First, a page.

Possible Rise in Florida Homeowners Insurance

Possible Rise in Florida Homeowners Insurance


This is the last week of session in the Florida Legislature and the proposed bill needs to be passed. Please see article below. It has already gone through the Florida Senate. If this bill is passed, then it will help by preventing homeowners insurance rates to go up. However, we would not see any changes for another year if it is passed. Unfortunately, as a result of the amount of fraud in Florida, homeowner’s insurance rates have been skyrocketing.

by Leslie Scism of Wall Street Journal

MIAMI—Florida’s property-insurance market is in trouble, as mounting carrier losses and rising premiums threaten the state’s booming real-estate market, according to insurance executives and industry analysts.

Longtime homeowners are getting socked with double-digit rate increases or notices that their policies won’t be renewed. Out-of-state home buyers who have flocked to Florida during the pandemic are experiencing sticker shock. Insurers that are swimming in red ink are cutting back coverage in certain geographic areas to shore up their finances.

Various factors are at play, insurance executives and analysts say. Two hurricanes that slammed the state—Irma in 2017 and Michael in 2018—generated claims with an estimated cost of about $30 billion. The cost of reinsurance, which insurers take out to cover some of the risk in the policies they sell, is swelling. Of particular concern, executives say, are excessive litigation over insurance claims and a proliferation of what insurers see as sham roof-related claims.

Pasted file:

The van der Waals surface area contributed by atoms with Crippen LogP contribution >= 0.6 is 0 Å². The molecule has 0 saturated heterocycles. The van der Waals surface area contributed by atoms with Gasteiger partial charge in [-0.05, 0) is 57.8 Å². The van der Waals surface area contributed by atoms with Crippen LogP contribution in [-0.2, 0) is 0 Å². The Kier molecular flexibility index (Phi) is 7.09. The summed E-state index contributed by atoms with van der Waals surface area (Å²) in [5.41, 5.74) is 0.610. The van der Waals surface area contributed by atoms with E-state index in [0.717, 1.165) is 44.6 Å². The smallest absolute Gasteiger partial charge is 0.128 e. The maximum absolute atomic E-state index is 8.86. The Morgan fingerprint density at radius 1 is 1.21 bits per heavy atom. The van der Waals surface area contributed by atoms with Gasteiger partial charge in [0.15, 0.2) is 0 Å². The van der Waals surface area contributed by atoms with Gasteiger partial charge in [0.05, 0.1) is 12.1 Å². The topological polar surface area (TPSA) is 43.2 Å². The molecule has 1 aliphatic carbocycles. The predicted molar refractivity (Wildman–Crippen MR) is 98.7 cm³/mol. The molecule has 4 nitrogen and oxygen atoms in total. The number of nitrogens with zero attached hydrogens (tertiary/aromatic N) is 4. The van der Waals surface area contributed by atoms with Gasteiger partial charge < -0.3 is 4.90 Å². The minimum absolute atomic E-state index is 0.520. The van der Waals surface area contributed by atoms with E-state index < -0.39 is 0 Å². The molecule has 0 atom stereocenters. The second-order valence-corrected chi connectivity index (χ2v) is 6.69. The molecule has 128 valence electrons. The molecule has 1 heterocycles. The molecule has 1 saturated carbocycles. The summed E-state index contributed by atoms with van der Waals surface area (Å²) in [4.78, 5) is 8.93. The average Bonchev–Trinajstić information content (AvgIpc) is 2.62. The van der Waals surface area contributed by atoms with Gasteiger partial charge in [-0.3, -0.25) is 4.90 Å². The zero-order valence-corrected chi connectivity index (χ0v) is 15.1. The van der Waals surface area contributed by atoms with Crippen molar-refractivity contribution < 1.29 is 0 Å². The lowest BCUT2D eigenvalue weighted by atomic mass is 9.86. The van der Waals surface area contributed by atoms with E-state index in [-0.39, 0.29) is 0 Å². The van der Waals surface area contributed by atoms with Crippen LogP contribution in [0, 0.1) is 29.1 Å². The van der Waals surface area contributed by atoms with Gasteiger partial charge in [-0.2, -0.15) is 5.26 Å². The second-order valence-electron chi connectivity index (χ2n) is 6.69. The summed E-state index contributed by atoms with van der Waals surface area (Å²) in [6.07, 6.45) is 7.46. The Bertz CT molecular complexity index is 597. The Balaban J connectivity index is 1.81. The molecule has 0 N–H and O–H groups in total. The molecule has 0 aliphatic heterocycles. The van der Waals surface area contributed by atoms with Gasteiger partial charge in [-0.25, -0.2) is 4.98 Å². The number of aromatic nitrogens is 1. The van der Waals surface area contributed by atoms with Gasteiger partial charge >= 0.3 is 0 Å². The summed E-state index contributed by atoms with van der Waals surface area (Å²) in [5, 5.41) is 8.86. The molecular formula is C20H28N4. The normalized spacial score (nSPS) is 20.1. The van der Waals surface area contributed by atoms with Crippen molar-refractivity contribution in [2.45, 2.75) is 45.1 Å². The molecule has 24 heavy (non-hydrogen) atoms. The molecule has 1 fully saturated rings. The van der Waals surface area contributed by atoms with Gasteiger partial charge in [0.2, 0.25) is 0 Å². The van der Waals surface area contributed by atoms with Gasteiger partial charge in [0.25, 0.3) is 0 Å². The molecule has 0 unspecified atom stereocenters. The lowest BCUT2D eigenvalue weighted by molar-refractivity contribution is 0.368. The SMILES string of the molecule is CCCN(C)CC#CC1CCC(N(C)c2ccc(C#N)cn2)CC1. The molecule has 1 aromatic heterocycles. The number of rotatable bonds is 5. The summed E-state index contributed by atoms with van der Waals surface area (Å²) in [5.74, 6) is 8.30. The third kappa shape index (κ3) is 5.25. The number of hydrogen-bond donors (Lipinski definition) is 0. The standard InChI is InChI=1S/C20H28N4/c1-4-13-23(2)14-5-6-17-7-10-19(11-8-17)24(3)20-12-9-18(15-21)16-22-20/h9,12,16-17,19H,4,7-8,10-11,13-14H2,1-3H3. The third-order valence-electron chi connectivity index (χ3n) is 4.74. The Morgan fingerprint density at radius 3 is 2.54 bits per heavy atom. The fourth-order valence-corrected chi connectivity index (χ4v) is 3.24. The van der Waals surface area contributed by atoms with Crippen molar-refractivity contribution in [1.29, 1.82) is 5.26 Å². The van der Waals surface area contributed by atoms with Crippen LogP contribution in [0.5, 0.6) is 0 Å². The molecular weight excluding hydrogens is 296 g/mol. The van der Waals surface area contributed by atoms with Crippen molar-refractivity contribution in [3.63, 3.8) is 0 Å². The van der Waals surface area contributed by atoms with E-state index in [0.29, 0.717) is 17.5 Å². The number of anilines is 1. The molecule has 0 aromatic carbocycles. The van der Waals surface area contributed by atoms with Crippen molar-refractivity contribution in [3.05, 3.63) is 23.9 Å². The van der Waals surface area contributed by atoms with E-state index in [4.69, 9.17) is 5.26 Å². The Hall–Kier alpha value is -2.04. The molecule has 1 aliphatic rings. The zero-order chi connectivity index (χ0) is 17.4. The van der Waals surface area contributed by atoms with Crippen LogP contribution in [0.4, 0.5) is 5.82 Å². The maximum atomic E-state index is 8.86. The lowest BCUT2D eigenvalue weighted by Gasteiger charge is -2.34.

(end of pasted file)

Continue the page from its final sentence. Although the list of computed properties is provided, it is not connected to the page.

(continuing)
A large group of Florida homeowner insurers tracked by Marsh McLennan’s Guy Carpenter business had $1.58 billion in underwriting losses in 2020, more than double the $664 million loss in 2019.

“The industry is in a panic because it is losing so much,” said Barry Gilway, chief executive of Citizens Property Insurance Corp., a state-backed insurer of last resort that is growing rapidly as private-sector insurers retrench. Barring changes, he said, “rates will continue to skyrocket and it absolutely will have an impact on the real-estate market.”

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